7

I downloaded a bunch of games from Kingbase which included the below game.

[Event "FSIM November 2018"]
[Site "Budapest HUN"]
[Date "2018.11.06"]
[Round "4.4"]
[White "Farago, Sandor"]
[Black "Li, Hong"]
[Result "1-0"]
[WhiteElo "2216"]
[BlackElo "2337"]
[ECO "B80"]
[EventDate "2018.11.03"]
[FEN ""]

1.e4 c5 2.Nf3 d6 3.d4 Nf6 4.Nc3 cxd4 5.Nxd4 a6 6.f3 e6 7.Be3 b5 8.a3 Bb7 
9.g4 h6 10.h4 Nc6 11.Nxc6 Bxc6 12.Rg1 Nd7 13.g5 hxg5 14.hxg5 Be7 15.Qd2 
Rh7 16.O-O-O Nf8 17.f4 Qa5 18.f5 e5 19. null Nd7 20.Kb1 Rb8 21.Nd5 Qxd2 22.
Rxd2 Bxd5 23.Rxd5 Rh4 24.Bd3 Rh3 25.Ba7 Rb7 26.Bf2 Rh2 27.Be3 Rh3 28.Re1 
Nb8 29.f6 gxf6 30.gxf6 Bxf6 31.Rxd6 Bg7 32.Rd5 Nc6 33.Bd2 f6 34.Rg1 1-0

I'm confused about the notation in move 19 . I couldn't find any reference on how to interpret it. According to another source the tournament ended after move 18.

At first I thought maybe the time ran out and they decided to finish the game just for fun, But then why didn't White make the next move, and not black?

Different PGN replayers display this game differently. Gnome-chess refuses to display the game with move 19, while chess.com analysis interprets it as an empty move.

  • 2
    Chessbase Mega 2019 has it the same way. – PhishMaster Nov 24 '19 at 20:14
12

Best guess: the mistake occured before, on move 15

Entry errors are frequent when games are entered into a software, especially if they are not entered by one of the players.

Here the operator must have made an error before move 19, reached an anomaly, and couldn't solve the mystery (or didn't have time to try, there are other games to be saved). In such occurence, entering a null move solves the issue, even if it makes some future users wonder what exactly happened during the game.

Only one of the players, or someone with access to the handwritten gamescore, could answer with 100% certainty, so I cannot be totally affirmative, but I am pretty sure the error occured on move 15. This must be how the game went:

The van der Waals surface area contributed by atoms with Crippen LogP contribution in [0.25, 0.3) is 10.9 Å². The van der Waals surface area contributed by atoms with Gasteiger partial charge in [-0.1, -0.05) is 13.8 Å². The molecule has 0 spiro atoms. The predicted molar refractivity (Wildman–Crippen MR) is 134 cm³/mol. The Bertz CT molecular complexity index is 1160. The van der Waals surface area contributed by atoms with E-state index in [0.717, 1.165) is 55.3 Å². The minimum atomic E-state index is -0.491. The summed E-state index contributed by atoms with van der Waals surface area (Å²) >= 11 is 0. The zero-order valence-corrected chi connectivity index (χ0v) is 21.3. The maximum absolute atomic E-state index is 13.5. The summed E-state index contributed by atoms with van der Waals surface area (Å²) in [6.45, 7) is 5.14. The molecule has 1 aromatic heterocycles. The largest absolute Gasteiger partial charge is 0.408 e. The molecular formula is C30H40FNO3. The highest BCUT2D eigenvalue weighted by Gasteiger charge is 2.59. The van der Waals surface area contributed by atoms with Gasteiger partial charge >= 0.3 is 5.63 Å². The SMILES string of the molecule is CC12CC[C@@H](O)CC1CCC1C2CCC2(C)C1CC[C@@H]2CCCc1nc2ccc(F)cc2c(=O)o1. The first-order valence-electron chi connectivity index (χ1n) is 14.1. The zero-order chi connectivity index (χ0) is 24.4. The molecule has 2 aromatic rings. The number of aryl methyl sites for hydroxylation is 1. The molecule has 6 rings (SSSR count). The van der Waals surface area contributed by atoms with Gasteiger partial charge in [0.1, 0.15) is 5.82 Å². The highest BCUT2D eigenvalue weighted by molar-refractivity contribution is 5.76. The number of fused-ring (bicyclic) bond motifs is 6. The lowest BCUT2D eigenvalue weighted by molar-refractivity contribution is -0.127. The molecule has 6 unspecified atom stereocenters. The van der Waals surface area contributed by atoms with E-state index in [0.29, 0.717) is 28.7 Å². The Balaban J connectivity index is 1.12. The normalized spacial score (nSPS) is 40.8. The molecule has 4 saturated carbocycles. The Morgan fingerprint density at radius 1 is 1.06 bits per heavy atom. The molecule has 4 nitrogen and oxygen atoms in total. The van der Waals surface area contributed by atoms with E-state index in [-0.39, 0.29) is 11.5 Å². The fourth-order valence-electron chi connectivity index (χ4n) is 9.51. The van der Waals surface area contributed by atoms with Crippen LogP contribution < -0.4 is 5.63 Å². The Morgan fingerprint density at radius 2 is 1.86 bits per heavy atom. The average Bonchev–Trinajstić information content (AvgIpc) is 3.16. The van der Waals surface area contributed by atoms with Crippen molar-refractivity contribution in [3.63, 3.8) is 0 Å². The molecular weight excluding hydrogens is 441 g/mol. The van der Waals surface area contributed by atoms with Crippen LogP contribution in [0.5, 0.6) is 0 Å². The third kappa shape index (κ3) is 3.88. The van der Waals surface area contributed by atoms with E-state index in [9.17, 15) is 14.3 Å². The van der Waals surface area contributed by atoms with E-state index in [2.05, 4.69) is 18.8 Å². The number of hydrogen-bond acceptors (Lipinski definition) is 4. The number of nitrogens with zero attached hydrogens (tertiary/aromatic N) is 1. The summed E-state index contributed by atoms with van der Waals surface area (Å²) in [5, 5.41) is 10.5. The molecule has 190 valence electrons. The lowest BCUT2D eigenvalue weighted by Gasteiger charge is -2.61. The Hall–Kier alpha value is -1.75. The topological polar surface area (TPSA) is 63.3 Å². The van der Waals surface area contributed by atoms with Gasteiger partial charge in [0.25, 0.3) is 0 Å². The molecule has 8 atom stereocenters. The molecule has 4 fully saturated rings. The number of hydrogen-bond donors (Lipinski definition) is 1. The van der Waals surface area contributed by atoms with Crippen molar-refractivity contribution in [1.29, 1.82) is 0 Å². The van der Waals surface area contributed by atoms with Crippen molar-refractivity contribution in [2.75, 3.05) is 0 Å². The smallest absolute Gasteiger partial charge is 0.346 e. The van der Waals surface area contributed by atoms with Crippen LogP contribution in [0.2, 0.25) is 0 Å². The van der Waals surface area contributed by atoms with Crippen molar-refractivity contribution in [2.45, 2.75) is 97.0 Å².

[Event "FSIM November 2018"]
[Site "Budapest HUN"]
[Date "2018.11.06"]
[Round "4.4"]
[White "Farago, Sandor"]
[Black "Li, Hong"]
[Result "1-0"]
[WhiteElo "2216"]
[BlackElo "2337"]
[ECO "B80"]
[EventDate "2018.11.03"]
[FEN ""]

1.e4 c5 2.Nf3 d6 3.d4 Nf6 4.Nc3 cxd4 5.Nxd4 a6 6.f3 e6 7.Be3 b5 8.a3 Bb7 
9.g4 h6 10.h4 Nc6 11.Nxc6 Bxc6 12.Rg1 Nd7 13.g5 hxg5 14.hxg5 Be7 15.Qd4 
Rh7 16.O-O-O Nf8 17.f4 Qa5 18.f5 e5 19. Qd2 Nd7 20.Kb1 Rb8 21.Nd5 Qxd2 22.
Rxd2 Bxd5 23.Rxd5 Rh4 24.Bd3 Rh3 25.Ba7 Rb7 26.Bf2 Rh2 27.Be3 Rh3 28.Re1 
Nb8 29.f6 gxf6 30.gxf6 Bxf6 31.Rxd6 Bg7 32.Rd5 Nc6 33.Bd2 f6 34.Rg1 1-0
  • 15.Qd4, instead of 15.Qd2, is a very logical move, centralizing the queen and hitting the Pg7 left unprotected by Black's last move, 14...Bf8-e7. It is also a typical move when a Nd4-Nc6 exchange occurs in the Najdorf with the wQ still on d1.

  • It doesn't take a lot of stretch for an handwritten "Qd4" to be mistaken for "Qd2" (another plausible move) by the operator.

  • Then the operator won't meet any incoherence before move 19, when he finds 19.Qd2 written on the scoresheet but, puzzlingly, the queen already stands on d2. If the explanation doesn't jump to his eyes, using the null move feature of the software (most probably Chessbase) is the simplest way to deal with it. I have done that often myself when entering kids' games whose scoresheets I couldn't decipher.